Document Type

Article

Publication Date

2022

Abstract

Most psychopathology focuses on the current mental picture of an individual with some including relations to past experience. One problem with the biomedical studies of psychopathologies is the difficulty in using animals to describe and model these mental states in humans. This difficult task has been confounded by the inability to classify animals in a way that will provide general models that will allow better translation to hypotheses in humans. Therefore, the present investigation explores statistical/research strategies to organize variables using lab animals to facilitate the translation of this information to humans.

The major goal of this research is to systemically observe different variables and draw parallels to theories of human personalities. The idea is to begin to classify animal samples by a currently rudimentary version of personality, with the goal to model addictions in a more holistic way that encompasses more of who the individual is rather than just the effect of the drug. This research will establish the groundwork for modeling different psychopathologies in similar ways to not only look back from past to current but to help model and predict future behaviors based on the distinction between animal traits and psychopathologies. Ultimately the goal is to describe a better model within animals that can translate to humans in the context of psychopathology.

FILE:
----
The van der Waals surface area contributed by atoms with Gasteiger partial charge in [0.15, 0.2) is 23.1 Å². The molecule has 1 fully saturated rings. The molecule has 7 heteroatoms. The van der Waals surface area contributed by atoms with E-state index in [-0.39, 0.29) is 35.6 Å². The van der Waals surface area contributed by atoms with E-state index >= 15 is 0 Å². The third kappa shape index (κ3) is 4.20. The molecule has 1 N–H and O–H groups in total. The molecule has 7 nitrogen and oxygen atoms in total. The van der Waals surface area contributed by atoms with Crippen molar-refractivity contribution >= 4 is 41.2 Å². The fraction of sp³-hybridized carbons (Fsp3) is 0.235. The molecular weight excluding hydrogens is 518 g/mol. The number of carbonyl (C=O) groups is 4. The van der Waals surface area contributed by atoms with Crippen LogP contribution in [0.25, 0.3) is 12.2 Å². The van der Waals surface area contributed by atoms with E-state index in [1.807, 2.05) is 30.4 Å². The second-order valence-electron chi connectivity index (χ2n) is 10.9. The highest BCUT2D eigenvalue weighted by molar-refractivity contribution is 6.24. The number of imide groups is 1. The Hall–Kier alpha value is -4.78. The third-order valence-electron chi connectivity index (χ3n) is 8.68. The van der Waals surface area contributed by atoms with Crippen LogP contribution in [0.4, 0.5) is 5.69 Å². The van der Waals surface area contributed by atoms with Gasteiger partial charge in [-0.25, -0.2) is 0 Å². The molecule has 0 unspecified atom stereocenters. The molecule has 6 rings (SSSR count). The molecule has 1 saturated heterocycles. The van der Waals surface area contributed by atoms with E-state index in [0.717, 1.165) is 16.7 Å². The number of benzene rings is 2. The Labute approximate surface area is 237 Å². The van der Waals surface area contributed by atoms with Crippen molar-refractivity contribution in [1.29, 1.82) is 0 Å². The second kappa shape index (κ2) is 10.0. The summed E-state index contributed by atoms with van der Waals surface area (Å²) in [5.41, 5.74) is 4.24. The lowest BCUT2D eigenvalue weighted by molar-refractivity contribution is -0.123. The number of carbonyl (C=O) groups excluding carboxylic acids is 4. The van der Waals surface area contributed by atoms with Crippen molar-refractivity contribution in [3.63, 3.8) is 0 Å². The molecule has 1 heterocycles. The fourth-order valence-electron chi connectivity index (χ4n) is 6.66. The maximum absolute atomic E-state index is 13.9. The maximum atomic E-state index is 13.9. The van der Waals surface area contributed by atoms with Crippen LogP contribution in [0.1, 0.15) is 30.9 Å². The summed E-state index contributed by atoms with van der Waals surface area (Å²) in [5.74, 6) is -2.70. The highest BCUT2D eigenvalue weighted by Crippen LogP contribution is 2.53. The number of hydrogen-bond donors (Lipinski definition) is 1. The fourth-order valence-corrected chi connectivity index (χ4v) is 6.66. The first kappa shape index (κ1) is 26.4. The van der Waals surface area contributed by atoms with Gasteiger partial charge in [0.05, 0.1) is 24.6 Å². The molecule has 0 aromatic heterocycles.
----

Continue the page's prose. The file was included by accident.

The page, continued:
The research up to this point shows that basic trials have been conducted and looked at a single axis in terms of personality but there has been no real comprehensive design that can be used. Furthermore, the data on single personality traits shows certain traits can predict certain outcomes reliably similar to what we expect in human persons. This indicates that by using factor analysis on an array of different traits, using the typical big five model as a starting point, a set of traits that can correctly model personality in animals can be achieved.

Academic Level

medical student

Mentor/PI Department

Neuroscience

Available for download on Monday, July 21, 2025

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